As IISEPS surveys of public opinion demonstrate, the Belarusian population is about evenly divided on the ideological dimension. In the October 2014 poll, 25% of respondents said they would take up arms to protect Belarus were Russia to use force and seek annexation. When the question was instead posed about the NATO threat, an identical proportion (25%) said they would take up arms against the Western military block. In each case, only 40% of respondents said they would try to adapt to the situation.
Ideological Disagreement is Everyday Life
Strong convictions on both sides create friction, which further polarises the population.
In October, Evgeny Novikov’s program "Human Rights – a look into the world" disappeared from the Belarusian state TV channel "Belarus 24." According to Novikov’s blog, his attitude toward the situation in Ukraine that is “ruled by banderovtsy and neonazi” was to blame. The government views such an attitude as far too radical.
The authorities also punish the overzealous supporters of the Ukrainian side. For example, the police did not allow the displays of the Ukrainian flag at the November 21 concert of Ukrainian band Okean Elzy.
Belarusians also increasingly resort to vigilante tactics that belie their support for one or the other side in the conflict.
In September, Hrodna’s Volha Krapotsina placed leaflets reading "Return the Crimea! Hands off Ukraine" and "Shame to the traitor who holds the tricolor flag. Putin will shake your hand as he is picking you up on a bayonet" on the windshields of cars with Russian numbers.
Not the police, but a fellow Belarusian – who clearly held the opposite view of Russia – detained Krapotsina. The man said he paid respect to the local policeman who had earlier solicited his help. On 18 November, Krapotsina received both a $400 fine and an outpouring of support from Belarusians who shared her convictions.
The diverging perceptions of Belarusian Mihal Zhyzneuski, one of the first victims of the January clashes between Maidan protesters and the police, prove that heroes for some are fascists for others.
Zhyzneuski's participation in Maidan resulted in a posthumous order of the Heavenly Hundred Heroes (Geroj Niabesnaj Sotni) award and a memorial at the site of his death in Kiev. Yet at home In Homel some people call him “a bandit and fascist,” his mother said.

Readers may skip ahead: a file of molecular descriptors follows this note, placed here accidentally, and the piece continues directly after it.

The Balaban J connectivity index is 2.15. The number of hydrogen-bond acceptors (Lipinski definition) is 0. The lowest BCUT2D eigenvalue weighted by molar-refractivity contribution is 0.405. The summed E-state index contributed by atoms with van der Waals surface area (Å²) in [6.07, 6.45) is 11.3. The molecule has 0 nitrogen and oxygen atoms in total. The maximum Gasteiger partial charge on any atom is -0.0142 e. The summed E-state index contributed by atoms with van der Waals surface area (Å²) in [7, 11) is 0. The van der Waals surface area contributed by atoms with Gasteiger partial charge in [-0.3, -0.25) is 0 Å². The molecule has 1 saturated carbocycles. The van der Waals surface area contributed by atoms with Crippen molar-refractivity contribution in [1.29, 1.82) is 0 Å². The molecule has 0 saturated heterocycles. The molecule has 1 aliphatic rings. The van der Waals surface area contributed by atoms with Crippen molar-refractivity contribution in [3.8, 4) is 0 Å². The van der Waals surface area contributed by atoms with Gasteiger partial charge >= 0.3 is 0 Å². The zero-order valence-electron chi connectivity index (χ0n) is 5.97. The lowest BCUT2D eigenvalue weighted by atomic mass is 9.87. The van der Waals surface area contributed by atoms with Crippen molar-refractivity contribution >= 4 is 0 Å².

Who Benefits from the Radicalised Masses?
In the long run, radicalisation of the Belarusian society as well as the possible return of the Belarusians now fighting in Ukraine on both sides of the conflict might weaken the stability of the Belarusian regime.
In the short run, however, the government stands to benefit from the growing ideological polarisation. It could win supporters among moderate voters reacting against the ultranationalist views of either the pro-Ukrainian or the pro-Russian sides.
In this context, all the more important become civic initiatives such as distributing Belarusian vyshyvankas (embroideries with national elements) and singing Belarusian folk songs. Such initiatives can bring people together around independent Belarus without accentuating their ideological differences.
Alyaksandra Dynko views these initiatives as the society’s attempt at self-preservation. The authorities’ moderate support for such initiatives indicates that the regime may also like to stem radicalisation and contain the fringe elements, she said.
Belarusians in Ukraine Conflict: Freedom Fighters or the Far-Right?
On 5 December, Ukrainian President Petro Poroshenko awarded a Ukrainian passport to Belarusian citizen Sergei Korotkich for “courageous and faithful service” on the battlefield.
Korotkich’s dubious past, which includes leading a neo-fascist organisation in Russia and participating in a crackdown on Belarusian pro-democracy activists in the 1990s, highlights the thin line between patriotism and far-right views of foreign fighters in the Ukrainian conflict.